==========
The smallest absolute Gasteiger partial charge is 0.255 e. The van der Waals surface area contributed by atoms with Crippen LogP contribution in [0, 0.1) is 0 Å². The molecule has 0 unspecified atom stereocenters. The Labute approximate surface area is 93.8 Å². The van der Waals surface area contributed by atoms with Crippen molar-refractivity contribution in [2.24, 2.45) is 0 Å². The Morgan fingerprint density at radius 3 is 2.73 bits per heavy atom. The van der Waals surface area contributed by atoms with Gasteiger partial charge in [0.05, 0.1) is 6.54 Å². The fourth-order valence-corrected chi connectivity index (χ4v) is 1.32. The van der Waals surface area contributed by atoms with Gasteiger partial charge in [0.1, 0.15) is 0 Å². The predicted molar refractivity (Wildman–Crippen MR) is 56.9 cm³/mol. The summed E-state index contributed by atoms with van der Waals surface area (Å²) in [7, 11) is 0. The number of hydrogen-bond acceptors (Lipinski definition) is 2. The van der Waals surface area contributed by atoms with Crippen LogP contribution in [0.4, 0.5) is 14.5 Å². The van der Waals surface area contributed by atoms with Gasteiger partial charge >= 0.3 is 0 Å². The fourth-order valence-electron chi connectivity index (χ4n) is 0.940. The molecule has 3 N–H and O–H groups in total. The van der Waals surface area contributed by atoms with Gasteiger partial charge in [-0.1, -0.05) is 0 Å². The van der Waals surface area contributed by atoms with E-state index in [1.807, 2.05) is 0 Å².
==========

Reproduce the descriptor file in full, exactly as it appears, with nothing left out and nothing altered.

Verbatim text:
The smallest absolute Gasteiger partial charge is 0.255 e. The van der Waals surface area contributed by atoms with Crippen LogP contribution in [0, 0.1) is 0 Å². The molecule has 0 unspecified atom stereocenters. The Labute approximate surface area is 93.8 Å². The van der Waals surface area contributed by atoms with Crippen molar-refractivity contribution in [2.24, 2.45) is 0 Å². The Morgan fingerprint density at radius 3 is 2.73 bits per heavy atom. The van der Waals surface area contributed by atoms with Gasteiger partial charge in [0.05, 0.1) is 6.54 Å². The fourth-order valence-corrected chi connectivity index (χ4v) is 1.32. The van der Waals surface area contributed by atoms with Gasteiger partial charge in [0.1, 0.15) is 0 Å². The predicted molar refractivity (Wildman–Crippen MR) is 56.9 cm³/mol. The summed E-state index contributed by atoms with van der Waals surface area (Å²) in [7, 11) is 0. The number of hydrogen-bond acceptors (Lipinski definition) is 2. The van der Waals surface area contributed by atoms with Crippen LogP contribution in [0.4, 0.5) is 14.5 Å². The van der Waals surface area contributed by atoms with Gasteiger partial charge >= 0.3 is 0 Å². The fourth-order valence-electron chi connectivity index (χ4n) is 0.940. The molecule has 3 N–H and O–H groups in total. The van der Waals surface area contributed by atoms with Gasteiger partial charge in [-0.1, -0.05) is 0 Å². The van der Waals surface area contributed by atoms with E-state index in [1.807, 2.05) is 0 Å².